We offer the pleasure experience of the thresholds of pain, as enjoyed by the cultures that eat chili peppers as a central ingredient of their cuisines.
Chili Pepper Pleasure is an empiric contribution to our food literacy, specifically concerning the biochemistry and cultural history of the pleasure of pain in cuisine where chili pepper is a central ingredient.
In a dark environment, participants will enjoy carefully curated pairings that represent matching characteristics of local cuisines, including, for example, the habanero culture of the Yucatán in Mexico, kanthari from Kerala India, Capsicum Annuum from Northern Thailand, in quantified, increasing levels of spice, stopping at the threshold of pleasure.
Through the conversations and based on the discovered preferences, the participants will be gifted seeds and care instructions to culture their tailored-matched serotonin-triggering chili pepper species, sensitised to the cultures that build culinary traditions around it.
The empirical learning experience of Chili Pepper Pleasure is fundamental to learning about the biochemistry among our food and our brains, among stimulation, perception, subjectivity and taste, and to promote cultural flexibility in learning about ourselves and others in their relation to pain and pleasure in food.
Possible ways to expand the project
It is said that eating chili pepper boosts serotonin levels. The spike in this love and happiness hormone could explain its wide consumption in different cultures. But can the direct effect of chili pepper consumption on serotonin levels be measured? In this Stage 2 research plan, we propose to experimentally test serotonin levels in participants and ourselves before and after eating chili peppers. In our initial research, we found several online laboratory serotonin blood tests (~230 euro) and serotonin urine tests (~55 euros). Other options would be neuroimaging tools such as PET scans and fMRI. We would like to get in touch with scientists knowledgeable on the subject to determine further steps in serotonin testing.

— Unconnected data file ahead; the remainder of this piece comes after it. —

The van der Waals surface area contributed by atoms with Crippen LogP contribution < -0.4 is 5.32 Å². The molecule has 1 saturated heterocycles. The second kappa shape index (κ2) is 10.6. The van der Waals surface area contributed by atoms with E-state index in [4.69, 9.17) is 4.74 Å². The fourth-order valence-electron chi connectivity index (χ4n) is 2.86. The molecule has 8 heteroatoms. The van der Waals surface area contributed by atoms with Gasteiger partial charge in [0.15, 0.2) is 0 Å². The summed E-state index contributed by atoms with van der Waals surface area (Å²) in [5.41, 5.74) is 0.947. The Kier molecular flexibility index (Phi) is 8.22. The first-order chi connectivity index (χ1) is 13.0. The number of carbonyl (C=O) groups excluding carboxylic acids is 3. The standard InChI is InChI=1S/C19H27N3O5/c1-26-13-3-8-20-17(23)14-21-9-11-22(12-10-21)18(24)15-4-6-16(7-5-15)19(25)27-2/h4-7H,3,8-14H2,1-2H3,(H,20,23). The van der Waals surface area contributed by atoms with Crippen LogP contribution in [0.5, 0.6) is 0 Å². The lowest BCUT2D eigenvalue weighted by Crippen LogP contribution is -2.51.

Chili Pepper Disco
The Latin dances are all from countries where chili pepper is widely consumed. Is this a spurious correlation or could there be a causal link between chili peppers intake and dancing skills? In other words, does chili pepper make you a better dancer? To test this, we propose the Chili Pepper Disco. What is the best music to be combined with chili pepper flavours? And how to eat while dancing? To find out, we propose a series of Chili Pepper Discos, serotonin-inducing party experiments following the Chili Pepper Pleasure event.
Roland van Dierendonck (NL, 1991) is an artist, biologist and PhD researcher at the Lab4Living, Sheffield Hallam University, translating human-microbe connections into sensory experiences using haptics (touch) and microscopy. Roland has had a long interest in food-related events and workshops, including the Ecosystematic Lunch (Utrecht, 2017), Jörð (2021) and the Riverbank Buffet (Linz, 2021).
Maro Pebo (Mexico City, 1987) works on defying anthropocentrism and on sceptical environmental accountability. PhD in Creative Media at the City University of Hong Kong, Maro has published and presented her research and artworks internationally including at Performance Research, ISEA, EVA, ISCMA, Media Art Histories, ArsElectronica, Toronto Design Festival, Gerdau Museum in Belo Horizonte, Brazil and The Lahore Media Arts Festival in Pakistan.
Stage 1: 500 euros for materials (food, prints) and preparation Stage 2: 2000 euros for serotonin test and materials.
This proposal is part of the 'Penny for your Thoughts' project 2022.